Battle of Farrell and Barrett and other talking points ahead of England versus New Zealand

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Owen Farrell and England kick-off their Six Nations campaign against Ireland on February 2.

England face one of the toughest tests in rugby when they lock horns with New Zealand at Twickenham on Saturday evening.

After last weekend’s 12-11 win over South Africa, Eddie Jones’ side will be bidding to beat the world champions as they look to climb their way back up the rankings.

As you can imagine, there is a myriad of talking points ahead of the clash and here we select three of the most prominent.


Beauden Barrett is one of the greatest fly-halves of this current generation, but for a two-time World Player of the Year, his place kicking is appalling.

Remarkably, the Hurricanes man is the worst goal kicker in the world for Tier One nations – with a 71.9 per cent success rate (179/249) from the tee. In contrast, Owen Farrell has a 78.9 per cent success rate (251/318) which places him fifth on the list.

Barrett, 27, may have the playmaking skills which are the envy of his rivals, but how many teams have won a Rugby World Cup with a poor placekicker?

It’s something Steve Hansen needs to weigh up ahead of next September’s showpiece in Japan, especially when his brother Jordie and sub fly-half Richie Mo’unga are much better placekickers.

For England, co-captain Farrell is their star man and makes everything tick with his sound defence, accurate kicks under pressure and an ability to boss the game with ease.

Although Barrett’s kicking is under par for an international fly-half, he can still cause serious damage with ball in hand. Both players will be central to the outcome of Saturday’s result.


That’s the million pound question.

The wrong back-row selection, the absence of star names due to injury and a lack of discipline have contributed to England losing the breakdown battle since the turn of the calendar year.

With totemic No7 Tom Curry ruled out with an ankle injury, much of the focus will fall on Maro Itoje, Brad Shields and Mark Wilson to step up and dominate the tackle area.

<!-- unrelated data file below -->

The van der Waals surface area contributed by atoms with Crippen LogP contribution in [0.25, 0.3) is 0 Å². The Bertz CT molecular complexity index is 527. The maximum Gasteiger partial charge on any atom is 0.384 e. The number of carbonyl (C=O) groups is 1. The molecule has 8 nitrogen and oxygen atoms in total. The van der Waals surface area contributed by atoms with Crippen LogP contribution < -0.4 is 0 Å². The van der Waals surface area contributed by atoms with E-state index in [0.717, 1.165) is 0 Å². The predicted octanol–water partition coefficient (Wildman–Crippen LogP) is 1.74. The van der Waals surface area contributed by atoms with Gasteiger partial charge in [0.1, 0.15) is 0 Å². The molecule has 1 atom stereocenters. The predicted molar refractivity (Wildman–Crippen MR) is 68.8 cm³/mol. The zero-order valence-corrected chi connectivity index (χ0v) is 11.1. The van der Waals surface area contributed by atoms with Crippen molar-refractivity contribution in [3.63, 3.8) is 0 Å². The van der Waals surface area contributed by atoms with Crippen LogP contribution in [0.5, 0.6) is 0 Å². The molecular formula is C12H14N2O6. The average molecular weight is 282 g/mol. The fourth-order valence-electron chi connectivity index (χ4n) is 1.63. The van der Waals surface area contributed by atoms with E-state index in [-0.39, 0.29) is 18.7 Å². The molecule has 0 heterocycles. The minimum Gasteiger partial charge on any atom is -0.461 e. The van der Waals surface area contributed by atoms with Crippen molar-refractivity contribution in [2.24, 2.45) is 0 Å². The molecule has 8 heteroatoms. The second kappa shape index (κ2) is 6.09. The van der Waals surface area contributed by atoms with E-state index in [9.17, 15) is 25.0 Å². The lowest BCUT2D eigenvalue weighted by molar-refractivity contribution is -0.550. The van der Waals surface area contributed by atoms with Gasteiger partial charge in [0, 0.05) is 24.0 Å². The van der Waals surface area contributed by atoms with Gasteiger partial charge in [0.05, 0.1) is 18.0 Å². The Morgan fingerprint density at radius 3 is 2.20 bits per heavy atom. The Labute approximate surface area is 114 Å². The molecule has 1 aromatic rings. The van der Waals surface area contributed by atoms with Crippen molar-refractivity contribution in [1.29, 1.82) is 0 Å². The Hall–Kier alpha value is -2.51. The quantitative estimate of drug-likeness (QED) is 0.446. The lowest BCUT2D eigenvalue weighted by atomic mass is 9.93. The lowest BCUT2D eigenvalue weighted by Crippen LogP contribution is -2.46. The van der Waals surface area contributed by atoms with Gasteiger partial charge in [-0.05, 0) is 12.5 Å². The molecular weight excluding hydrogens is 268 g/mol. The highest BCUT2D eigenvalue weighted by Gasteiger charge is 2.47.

Itoje, in particular, was immense the last time he faced the All Blacks on the Lions tour in July 2017, ruling the line-out and covering every blade of grass along the way.

The 24-year-old may have struggled for a run of consistent form since, but this is the perfect fixture for him to step up again and prove why he is a future England captain in the waiting.

At No8, Wilson is without the same carrying power of the injured Billy Vunipola and Nathan Hughes, but Jones will need the in-form Newcastle man to get around the pitch quicker in a bid to cut down the imposing All Blacks forwards from gaining a foothold in the contest.


If England are to beat the world champions, they need to score plenty of tries.

One of the strongest areas of Jones’ team is his back three, with Elliot Daly, Jack Nowell and Jonny May all possessing speed, power, solid defence and reliability under the high ball.

May, in particular, is the lighting rod of the home attack and can make magic happen any time he gets the ball in space. The Gloucester winger has five tries in his previous six tests but will need to be at his utmost best if he is to get the upperhand on the All Blacks duo of Ben Smith and Rieko Ioane – who has scored a stunning 22 tries in 21 appearances.

However, for all England’s prowess in attack, they have only crossed the line 22 times in their 10 tests in 2018, in contrast to the All Blacks’ 67 tries in 12 tests this year.

If Jones wants to taste a first win over New Zealand, then he needs his players to cut loose and ship the ball out to his danger men out wide.


The Leicester centre looks set to make his England return this weekend after being included in the 25-man squad.

The 27-year-old was due to make his first international appearance since 2016 in the win over South Africa on Saturday but was forced to withdraw due to a groin strain.

Tuilagi though trained fully this week without any issues and is expected to be re-selected when Jones names his team on Thursday.

Six years ago he tore apart the All Blacks with a scintillating display in the historic 38-21 win at Twickenham, setting up tries for Brad Barritt and Chris Ashton and scoring a late intercept himself.

Expect him to make a serious impact when introduced alongside Ben Te’o or Henry Slade on Saturday.

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